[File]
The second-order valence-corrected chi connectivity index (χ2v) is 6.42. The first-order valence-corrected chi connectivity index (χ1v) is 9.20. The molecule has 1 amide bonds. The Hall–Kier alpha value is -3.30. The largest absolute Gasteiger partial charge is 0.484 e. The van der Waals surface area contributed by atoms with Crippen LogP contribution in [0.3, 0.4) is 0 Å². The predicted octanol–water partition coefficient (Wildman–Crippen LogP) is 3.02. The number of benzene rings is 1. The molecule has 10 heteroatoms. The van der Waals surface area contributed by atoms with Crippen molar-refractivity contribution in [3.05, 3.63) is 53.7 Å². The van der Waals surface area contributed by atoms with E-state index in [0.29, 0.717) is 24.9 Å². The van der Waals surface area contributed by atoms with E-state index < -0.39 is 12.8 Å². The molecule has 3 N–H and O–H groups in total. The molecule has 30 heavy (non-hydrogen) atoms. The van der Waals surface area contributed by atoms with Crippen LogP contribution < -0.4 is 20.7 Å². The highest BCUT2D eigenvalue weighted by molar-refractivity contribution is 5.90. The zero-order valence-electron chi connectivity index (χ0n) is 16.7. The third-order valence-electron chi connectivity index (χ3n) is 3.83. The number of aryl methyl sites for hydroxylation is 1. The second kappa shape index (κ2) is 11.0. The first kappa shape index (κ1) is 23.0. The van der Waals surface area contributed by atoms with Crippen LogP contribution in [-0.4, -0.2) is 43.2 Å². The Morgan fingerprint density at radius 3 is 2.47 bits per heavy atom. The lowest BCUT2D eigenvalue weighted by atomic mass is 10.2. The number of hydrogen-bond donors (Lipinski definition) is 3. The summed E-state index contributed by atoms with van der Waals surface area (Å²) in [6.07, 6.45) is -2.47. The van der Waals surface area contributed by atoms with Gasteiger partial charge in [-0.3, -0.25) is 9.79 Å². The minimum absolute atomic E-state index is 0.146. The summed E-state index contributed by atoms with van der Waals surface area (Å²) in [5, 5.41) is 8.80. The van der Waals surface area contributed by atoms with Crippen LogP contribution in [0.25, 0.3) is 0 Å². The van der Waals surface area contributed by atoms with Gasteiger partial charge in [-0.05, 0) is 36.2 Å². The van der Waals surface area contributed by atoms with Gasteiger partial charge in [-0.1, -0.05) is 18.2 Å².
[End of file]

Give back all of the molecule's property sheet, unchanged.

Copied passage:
The second-order valence-corrected chi connectivity index (χ2v) is 6.42. The first-order valence-corrected chi connectivity index (χ1v) is 9.20. The molecule has 1 amide bonds. The Hall–Kier alpha value is -3.30. The largest absolute Gasteiger partial charge is 0.484 e. The van der Waals surface area contributed by atoms with Crippen LogP contribution in [0.3, 0.4) is 0 Å². The predicted octanol–water partition coefficient (Wildman–Crippen LogP) is 3.02. The number of benzene rings is 1. The molecule has 10 heteroatoms. The van der Waals surface area contributed by atoms with Crippen molar-refractivity contribution in [3.05, 3.63) is 53.7 Å². The van der Waals surface area contributed by atoms with E-state index in [0.29, 0.717) is 24.9 Å². The van der Waals surface area contributed by atoms with E-state index < -0.39 is 12.8 Å². The molecule has 3 N–H and O–H groups in total. The molecule has 30 heavy (non-hydrogen) atoms. The van der Waals surface area contributed by atoms with Crippen LogP contribution < -0.4 is 20.7 Å². The highest BCUT2D eigenvalue weighted by molar-refractivity contribution is 5.90. The zero-order valence-electron chi connectivity index (χ0n) is 16.7. The third-order valence-electron chi connectivity index (χ3n) is 3.83. The number of aryl methyl sites for hydroxylation is 1. The second kappa shape index (κ2) is 11.0. The first kappa shape index (κ1) is 23.0. The van der Waals surface area contributed by atoms with Crippen LogP contribution in [-0.4, -0.2) is 43.2 Å². The Morgan fingerprint density at radius 3 is 2.47 bits per heavy atom. The lowest BCUT2D eigenvalue weighted by atomic mass is 10.2. The number of hydrogen-bond donors (Lipinski definition) is 3. The summed E-state index contributed by atoms with van der Waals surface area (Å²) in [6.07, 6.45) is -2.47. The van der Waals surface area contributed by atoms with Gasteiger partial charge in [-0.3, -0.25) is 9.79 Å². The minimum absolute atomic E-state index is 0.146. The summed E-state index contributed by atoms with van der Waals surface area (Å²) in [5, 5.41) is 8.80. The van der Waals surface area contributed by atoms with Crippen LogP contribution in [0.25, 0.3) is 0 Å². The van der Waals surface area contributed by atoms with Gasteiger partial charge in [-0.05, 0) is 36.2 Å². The van der Waals surface area contributed by atoms with Gasteiger partial charge in [-0.1, -0.05) is 18.2 Å².